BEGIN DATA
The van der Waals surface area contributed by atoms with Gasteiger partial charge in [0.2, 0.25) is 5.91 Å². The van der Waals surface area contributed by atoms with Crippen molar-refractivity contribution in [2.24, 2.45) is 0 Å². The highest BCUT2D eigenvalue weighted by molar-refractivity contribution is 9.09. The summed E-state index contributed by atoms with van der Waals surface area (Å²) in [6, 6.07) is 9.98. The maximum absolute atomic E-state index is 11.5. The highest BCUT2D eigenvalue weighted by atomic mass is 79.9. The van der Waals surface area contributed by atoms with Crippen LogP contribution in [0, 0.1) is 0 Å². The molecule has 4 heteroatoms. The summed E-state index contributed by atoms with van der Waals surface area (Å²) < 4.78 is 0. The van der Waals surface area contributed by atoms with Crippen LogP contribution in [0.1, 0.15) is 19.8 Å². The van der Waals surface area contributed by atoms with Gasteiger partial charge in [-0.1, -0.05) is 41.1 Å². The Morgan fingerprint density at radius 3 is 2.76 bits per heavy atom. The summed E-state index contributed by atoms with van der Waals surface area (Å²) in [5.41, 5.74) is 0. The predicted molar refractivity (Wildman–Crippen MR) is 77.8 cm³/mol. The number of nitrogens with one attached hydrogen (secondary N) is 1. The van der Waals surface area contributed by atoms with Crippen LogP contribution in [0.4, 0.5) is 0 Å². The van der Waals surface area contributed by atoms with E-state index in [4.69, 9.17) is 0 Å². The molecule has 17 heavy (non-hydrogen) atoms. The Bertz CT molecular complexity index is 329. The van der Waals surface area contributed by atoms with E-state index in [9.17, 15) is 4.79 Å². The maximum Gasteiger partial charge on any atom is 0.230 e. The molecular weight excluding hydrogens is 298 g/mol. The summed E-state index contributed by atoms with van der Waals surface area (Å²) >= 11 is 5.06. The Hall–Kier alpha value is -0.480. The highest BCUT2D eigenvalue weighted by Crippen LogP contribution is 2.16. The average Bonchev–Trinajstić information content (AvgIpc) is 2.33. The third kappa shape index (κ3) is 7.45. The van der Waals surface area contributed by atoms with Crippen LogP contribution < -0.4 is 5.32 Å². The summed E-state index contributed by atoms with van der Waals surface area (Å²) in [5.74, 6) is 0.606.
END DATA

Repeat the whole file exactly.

The van der Waals surface area contributed by atoms with Gasteiger partial charge in [0.2, 0.25) is 5.91 Å². The van der Waals surface area contributed by atoms with Crippen molar-refractivity contribution in [2.24, 2.45) is 0 Å². The highest BCUT2D eigenvalue weighted by molar-refractivity contribution is 9.09. The summed E-state index contributed by atoms with van der Waals surface area (Å²) in [6, 6.07) is 9.98. The maximum absolute atomic E-state index is 11.5. The highest BCUT2D eigenvalue weighted by atomic mass is 79.9. The van der Waals surface area contributed by atoms with Crippen LogP contribution in [0, 0.1) is 0 Å². The molecule has 4 heteroatoms. The summed E-state index contributed by atoms with van der Waals surface area (Å²) < 4.78 is 0. The van der Waals surface area contributed by atoms with Crippen LogP contribution in [0.1, 0.15) is 19.8 Å². The van der Waals surface area contributed by atoms with Gasteiger partial charge in [-0.1, -0.05) is 41.1 Å². The Morgan fingerprint density at radius 3 is 2.76 bits per heavy atom. The summed E-state index contributed by atoms with van der Waals surface area (Å²) in [5.41, 5.74) is 0. The predicted molar refractivity (Wildman–Crippen MR) is 77.8 cm³/mol. The number of nitrogens with one attached hydrogen (secondary N) is 1. The van der Waals surface area contributed by atoms with Crippen LogP contribution in [0.4, 0.5) is 0 Å². The van der Waals surface area contributed by atoms with E-state index in [4.69, 9.17) is 0 Å². The molecule has 17 heavy (non-hydrogen) atoms. The Bertz CT molecular complexity index is 329. The van der Waals surface area contributed by atoms with E-state index in [9.17, 15) is 4.79 Å². The maximum Gasteiger partial charge on any atom is 0.230 e. The molecular weight excluding hydrogens is 298 g/mol. The summed E-state index contributed by atoms with van der Waals surface area (Å²) >= 11 is 5.06. The Hall–Kier alpha value is -0.480. The highest BCUT2D eigenvalue weighted by Crippen LogP contribution is 2.16. The average Bonchev–Trinajstić information content (AvgIpc) is 2.33. The third kappa shape index (κ3) is 7.45. The van der Waals surface area contributed by atoms with Crippen LogP contribution < -0.4 is 5.32 Å². The summed E-state index contributed by atoms with van der Waals surface area (Å²) in [5.74, 6) is 0.606.